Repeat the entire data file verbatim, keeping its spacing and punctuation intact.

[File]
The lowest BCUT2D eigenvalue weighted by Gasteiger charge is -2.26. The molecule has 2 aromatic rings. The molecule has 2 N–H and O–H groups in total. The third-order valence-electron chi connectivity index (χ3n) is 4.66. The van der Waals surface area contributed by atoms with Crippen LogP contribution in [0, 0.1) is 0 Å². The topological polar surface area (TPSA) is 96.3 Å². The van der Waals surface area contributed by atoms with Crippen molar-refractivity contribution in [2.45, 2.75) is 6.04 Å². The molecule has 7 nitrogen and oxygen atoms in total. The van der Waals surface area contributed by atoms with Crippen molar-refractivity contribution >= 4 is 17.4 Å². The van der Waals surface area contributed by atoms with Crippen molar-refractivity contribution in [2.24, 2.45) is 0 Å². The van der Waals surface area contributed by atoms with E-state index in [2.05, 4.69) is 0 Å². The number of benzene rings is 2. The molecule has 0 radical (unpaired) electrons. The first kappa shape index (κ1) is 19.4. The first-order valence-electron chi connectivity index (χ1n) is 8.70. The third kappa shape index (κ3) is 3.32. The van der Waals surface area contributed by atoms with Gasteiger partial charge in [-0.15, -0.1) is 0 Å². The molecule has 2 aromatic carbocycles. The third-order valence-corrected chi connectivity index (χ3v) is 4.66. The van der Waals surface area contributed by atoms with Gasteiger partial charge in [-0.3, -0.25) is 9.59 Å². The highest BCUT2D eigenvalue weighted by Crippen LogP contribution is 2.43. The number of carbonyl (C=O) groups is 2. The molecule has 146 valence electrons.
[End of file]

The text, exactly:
The lowest BCUT2D eigenvalue weighted by Gasteiger charge is -2.26. The molecule has 2 aromatic rings. The molecule has 2 N–H and O–H groups in total. The third-order valence-electron chi connectivity index (χ3n) is 4.66. The van der Waals surface area contributed by atoms with Crippen LogP contribution in [0, 0.1) is 0 Å². The topological polar surface area (TPSA) is 96.3 Å². The van der Waals surface area contributed by atoms with Crippen molar-refractivity contribution in [2.45, 2.75) is 6.04 Å². The molecule has 7 nitrogen and oxygen atoms in total. The van der Waals surface area contributed by atoms with Crippen molar-refractivity contribution >= 4 is 17.4 Å². The van der Waals surface area contributed by atoms with Crippen molar-refractivity contribution in [2.24, 2.45) is 0 Å². The van der Waals surface area contributed by atoms with E-state index in [2.05, 4.69) is 0 Å². The number of benzene rings is 2. The molecule has 0 radical (unpaired) electrons. The first kappa shape index (κ1) is 19.4. The first-order valence-electron chi connectivity index (χ1n) is 8.70. The third kappa shape index (κ3) is 3.32. The van der Waals surface area contributed by atoms with Gasteiger partial charge in [-0.15, -0.1) is 0 Å². The molecule has 2 aromatic carbocycles. The third-order valence-corrected chi connectivity index (χ3v) is 4.66. The van der Waals surface area contributed by atoms with Gasteiger partial charge in [-0.3, -0.25) is 9.59 Å². The highest BCUT2D eigenvalue weighted by Crippen LogP contribution is 2.43. The number of carbonyl (C=O) groups is 2. The molecule has 146 valence electrons.